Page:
431 F2d 1 Smith v. United States
431 F.2d 1
Harry R. SMITH, Appellant,
UNITED STATES of America, Appellee.
United States Court of Appeals, Eighth Circuit.
September 4, 1970.
Rehearing Denied October 19, 1970.
Mr. Harry R. Smith, filed brief pro se.
Allen L. Donielson, U. S. Atty., Des Moines, Iowa, and Claude H. Freeman, Asst. U. S. Atty., filed brief for appellee.
Before JOHNSEN, Senior Circuit Judge, VAN OOSTERHOUT and HEANEY, Circuit Judges.
VAN OOSTERHOUT, Circuit Judge.
This is a timely, in forma pauperis, pro se appeal from an order entered by Judge Hanson, Southern District of Iowa, denying to Smith relief sought under a § 2255 motion to vacate a 20 year sentence imposed June 27, 1963, in the Southern District of Iowa after petitioner was found guilty by a jury of violating 18 U.S.C.A. § 2113(a) (bank robbery). We affirmed the conviction. Smith v. United States, 8 Cir., 331 F.2d 265, cert. denied 379 U.S. 824, 85 S.Ct. 49, 13 L.Ed.2d 34, reh. denied 379 U.S. 940, 85 S.Ct. 321, 13 L.Ed.2d 350. Denial of an earlier § 2255 motion attacking the same sentence was also affirmed on appeal. Smith v. United States, 8 Cir., 356 F.2d 868.
On June 19, 1969, Smith, then represented by counsel, filed a § 2255 motion in the district court in which he presented the following five grounds for vacation of his sentence:
1. That his conviction must be set aside in light of Bruton v. United States, 391 U.S. 123, 88 S.Ct. 1620, 20 L.Ed.2d 476.
2. That his conviction was obtained by the use of illegally seized evidence.
3. That the trial court sentenced him under the mistaken belief that in order to afford him the benefit of the provisions of 18 U.S.C. 4208 (a), it was necessary to impose the maximum penalty.
4. That the severity of his sentence was a product of false information supplied to the sentencing court, which conveyed an exaggerated impression of his criminality, and that the trial court's failure to give him an opportunity to refute such information deprived him of due process of law.
5. That his sentence should be vacated in light of the Supreme Court's recent ruling in Gregg v. United States, 394 U.S. 489, 89 S.Ct. 1134, 22 L.Ed.2d 442.
On September 12, 1969, Judge Hanson entered an order denying relief on each ground and further ruling that no hearing was required. Notice of appeal from such order was filed September 17, 1969. Petitioner thereafter filed various motions for reconsideration all of which were denied and on December 3, 1969, filed a notice of appeal from the order denying the § 2255 motion dated September 12, 1969, and the orders of October 16, 1969, and December 3, 1969, denying reconsideration. On January 5, 1970, leave to proceed on appeal in forma pauperis was granted by the district court. Additionally, Smith contends that the district court erred in failing to conduct an evidentiary hearing on the motion.
The general facts surrounding Smith's conviction are set out in detail in our opinion on direct appeal and there is no point in reiterating them here.
I. The "Bruton" Issue.
Smith and one Frank Dalia, aka Anthony Walters, were jointly charged by indictment with entering the Altoona State Bank, Altoona, Iowa, with the intent of committing larceny. Prior to Smith's trial, Dalia was charged with a similar offense in the District of Indiana to which he there entered a plea of guilty, and, at the same time, on a Rule 20 transfer, entered a plea of guilty to the Altoona bank robbery. On May 2, 1963, Dalia received concurrent twelve-year sentences on each of the offenses.
Smith entered a plea of not guilty to the Altoona bank robbery and was tried to a jury in June 1963 in the Southern District of Iowa. At the trial, upon the government's request, Dalia was called as a "Court's witness." His testimony is reported in full at 331 F.2d 265, 269-272. Dalia, upon being questioned by the prosecutor, gave his name, testified that he had entered a plea of guilty to the Altoona bank robbery, that he had been involved in an accident in Iowa about five and one-half miles east of Altoona on October 22, 1962, that he had been taken to a hospital in Des Moines, Iowa, and that he had lived in Chicago all his life. Dalia invoked the Fifth Amendment in refusing to answer whether he was acquainted with Smith, whether he had left Chicago with Smith and had traveled on the road with him, and whether he knew how long Smith was in Altoona on October 21 and 22.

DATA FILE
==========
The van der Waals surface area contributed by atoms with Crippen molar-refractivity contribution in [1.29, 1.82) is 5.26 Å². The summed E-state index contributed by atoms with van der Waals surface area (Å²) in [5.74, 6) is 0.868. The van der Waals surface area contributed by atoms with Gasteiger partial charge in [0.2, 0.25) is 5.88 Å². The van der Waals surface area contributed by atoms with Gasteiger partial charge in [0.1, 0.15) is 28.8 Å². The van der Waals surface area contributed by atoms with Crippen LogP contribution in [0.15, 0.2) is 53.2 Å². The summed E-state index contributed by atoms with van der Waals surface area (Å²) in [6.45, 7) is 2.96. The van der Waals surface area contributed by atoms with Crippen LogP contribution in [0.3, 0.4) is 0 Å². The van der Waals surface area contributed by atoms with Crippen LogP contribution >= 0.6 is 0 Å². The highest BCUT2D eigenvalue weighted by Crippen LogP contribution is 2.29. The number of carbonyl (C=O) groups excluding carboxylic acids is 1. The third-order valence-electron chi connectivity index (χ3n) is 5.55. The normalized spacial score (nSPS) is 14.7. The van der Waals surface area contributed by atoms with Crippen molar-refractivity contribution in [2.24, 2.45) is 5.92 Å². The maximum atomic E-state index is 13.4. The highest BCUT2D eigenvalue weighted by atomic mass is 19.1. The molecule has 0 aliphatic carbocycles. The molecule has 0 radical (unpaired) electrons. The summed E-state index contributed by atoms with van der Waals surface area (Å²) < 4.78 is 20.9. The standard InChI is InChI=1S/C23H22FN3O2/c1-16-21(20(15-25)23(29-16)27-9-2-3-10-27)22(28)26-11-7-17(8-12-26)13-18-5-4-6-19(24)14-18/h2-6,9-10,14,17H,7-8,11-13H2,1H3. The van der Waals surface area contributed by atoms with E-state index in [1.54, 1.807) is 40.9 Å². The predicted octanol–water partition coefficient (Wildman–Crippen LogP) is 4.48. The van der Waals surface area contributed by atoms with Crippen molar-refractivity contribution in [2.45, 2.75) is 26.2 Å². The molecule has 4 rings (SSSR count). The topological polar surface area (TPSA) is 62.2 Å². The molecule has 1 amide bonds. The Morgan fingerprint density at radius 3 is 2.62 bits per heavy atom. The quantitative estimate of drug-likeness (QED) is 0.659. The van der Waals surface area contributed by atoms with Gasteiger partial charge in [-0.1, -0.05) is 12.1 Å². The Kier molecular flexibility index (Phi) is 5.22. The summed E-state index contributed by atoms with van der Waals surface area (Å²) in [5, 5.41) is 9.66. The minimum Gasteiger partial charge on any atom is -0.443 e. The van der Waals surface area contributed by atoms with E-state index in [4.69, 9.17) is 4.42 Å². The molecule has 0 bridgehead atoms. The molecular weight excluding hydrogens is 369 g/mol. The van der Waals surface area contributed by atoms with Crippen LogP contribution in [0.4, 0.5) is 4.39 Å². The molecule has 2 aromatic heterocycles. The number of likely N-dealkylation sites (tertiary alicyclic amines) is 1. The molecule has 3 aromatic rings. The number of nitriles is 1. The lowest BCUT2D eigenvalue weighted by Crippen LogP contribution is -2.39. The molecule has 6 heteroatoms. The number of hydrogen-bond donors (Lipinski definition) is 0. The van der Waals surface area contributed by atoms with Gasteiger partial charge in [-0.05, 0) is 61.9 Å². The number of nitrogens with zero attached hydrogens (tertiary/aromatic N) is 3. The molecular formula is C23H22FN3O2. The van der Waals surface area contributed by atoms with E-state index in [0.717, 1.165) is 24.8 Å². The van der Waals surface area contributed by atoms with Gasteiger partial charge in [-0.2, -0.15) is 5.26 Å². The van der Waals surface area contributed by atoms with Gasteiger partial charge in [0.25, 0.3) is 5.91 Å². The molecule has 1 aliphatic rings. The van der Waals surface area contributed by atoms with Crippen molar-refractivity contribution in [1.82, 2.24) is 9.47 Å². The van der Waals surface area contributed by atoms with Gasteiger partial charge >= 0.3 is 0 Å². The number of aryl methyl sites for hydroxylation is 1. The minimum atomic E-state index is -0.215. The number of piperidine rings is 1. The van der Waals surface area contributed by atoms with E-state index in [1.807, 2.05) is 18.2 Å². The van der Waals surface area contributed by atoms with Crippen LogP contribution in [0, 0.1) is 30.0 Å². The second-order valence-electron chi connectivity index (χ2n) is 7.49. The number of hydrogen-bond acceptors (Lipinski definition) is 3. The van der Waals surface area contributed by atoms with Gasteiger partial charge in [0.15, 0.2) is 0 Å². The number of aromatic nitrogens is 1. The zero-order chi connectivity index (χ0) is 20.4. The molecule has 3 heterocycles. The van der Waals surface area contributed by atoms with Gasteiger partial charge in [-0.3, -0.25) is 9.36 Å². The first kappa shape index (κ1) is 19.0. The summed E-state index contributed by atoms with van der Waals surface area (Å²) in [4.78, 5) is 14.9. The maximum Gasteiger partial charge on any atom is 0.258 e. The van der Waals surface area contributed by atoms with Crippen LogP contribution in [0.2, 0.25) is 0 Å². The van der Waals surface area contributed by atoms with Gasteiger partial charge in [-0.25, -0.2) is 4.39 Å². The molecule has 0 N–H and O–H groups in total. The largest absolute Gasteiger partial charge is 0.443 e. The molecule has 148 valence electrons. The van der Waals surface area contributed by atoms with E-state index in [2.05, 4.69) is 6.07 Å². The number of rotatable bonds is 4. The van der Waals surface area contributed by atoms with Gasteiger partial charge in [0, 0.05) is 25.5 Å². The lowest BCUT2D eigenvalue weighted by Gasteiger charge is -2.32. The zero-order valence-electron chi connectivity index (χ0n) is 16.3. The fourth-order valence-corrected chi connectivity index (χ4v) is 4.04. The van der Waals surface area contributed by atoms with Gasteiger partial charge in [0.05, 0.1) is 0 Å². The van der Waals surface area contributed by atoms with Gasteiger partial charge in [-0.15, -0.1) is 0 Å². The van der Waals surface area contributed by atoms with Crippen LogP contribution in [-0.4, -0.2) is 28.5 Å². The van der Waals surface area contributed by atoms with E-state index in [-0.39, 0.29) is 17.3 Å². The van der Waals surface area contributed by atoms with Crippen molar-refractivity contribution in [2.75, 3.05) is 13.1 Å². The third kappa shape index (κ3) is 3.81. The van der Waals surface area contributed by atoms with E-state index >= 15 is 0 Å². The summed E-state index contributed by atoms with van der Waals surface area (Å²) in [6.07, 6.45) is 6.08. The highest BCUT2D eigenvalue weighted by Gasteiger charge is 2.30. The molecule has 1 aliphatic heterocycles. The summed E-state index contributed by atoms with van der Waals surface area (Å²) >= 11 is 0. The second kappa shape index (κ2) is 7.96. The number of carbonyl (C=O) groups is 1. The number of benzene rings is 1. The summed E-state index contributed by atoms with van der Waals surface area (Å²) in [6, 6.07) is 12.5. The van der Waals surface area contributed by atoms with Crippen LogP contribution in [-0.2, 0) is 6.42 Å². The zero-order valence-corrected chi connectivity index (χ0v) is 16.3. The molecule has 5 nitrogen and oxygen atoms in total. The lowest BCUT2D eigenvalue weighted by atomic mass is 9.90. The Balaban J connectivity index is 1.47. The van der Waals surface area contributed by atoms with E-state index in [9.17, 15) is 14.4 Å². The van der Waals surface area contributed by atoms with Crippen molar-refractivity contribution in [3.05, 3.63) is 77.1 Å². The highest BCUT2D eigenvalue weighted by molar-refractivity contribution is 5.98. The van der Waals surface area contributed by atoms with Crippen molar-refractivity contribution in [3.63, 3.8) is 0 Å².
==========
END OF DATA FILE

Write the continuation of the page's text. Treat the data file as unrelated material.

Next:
Defense counsel then questioned Dalia, who testified that he was presently in the custody of the Attorney General under a twelve-year sentence from the United States District Court at Indianapolis based on a plea to bank burglary entered in Indianapolis, that he had been transported to the Southern District of Iowa from Indianapolis and was being held in the Polk County jail. He then testified, in response to questions from defense counsel, that he had not been advised of his rights and that he did not have counsel, and that he did desire counsel for that purpose. Defense counsel then told the court that he desired further cross-examination but thought Dalia was entitled to be advised of his rights first. The court, after questioning Dalia in the absence of the jury, appointed counsel for him. The next day, with the jury present, Dalia told the court that his attorney advised him not to testify, but the court ordered him to take the stand. Defense counsel then asked Dalia the following questions, all of which Dalia refused to answer, his name, whether he entered the Altoona bank on October 22, 1962, whether he advised the prosecution that he would refuse to testify prior to coming to court the preceding day, where he lived, whether he had any information which would bear on the innocence of Smith, and whether he received a concurrent sentence in the Indiana district court on the bank burglary charge in Indiana.
Smith contends that under the principles of Bruton, supra, which was given retroactive application by Roberts v. Russell, 392 U.S. 293, 88 S.Ct. 1921, 20 L.Ed. 2d 917, his right to cross-examine Dalia as secured by the Confrontation Clause of the Sixth Amendment was violated. He alleges that this right was violated by Dalia's admission at the trial that he had entered a plea of guilty to the same charge for which Smith was being tried and by Dalia's repeated invocation of the Fifth Amendment in refusing to answer certain questions. Smith alleges that Dalia's admission to pleading guilty was prejudicial to him, because other evidence adduced at the trial showed that Smith and Dalia had been jointly indicted and that they had been in the same car involved in the accident just east of Altoona on October 22, 1962. Finally, Smith contends that the court's instructions to the jury, to the effect that Dalia's guilty plea should not be considered as having any bearing on Smith's guilt or innocence, did not cure the alleged violation of his Sixth Amendment rights.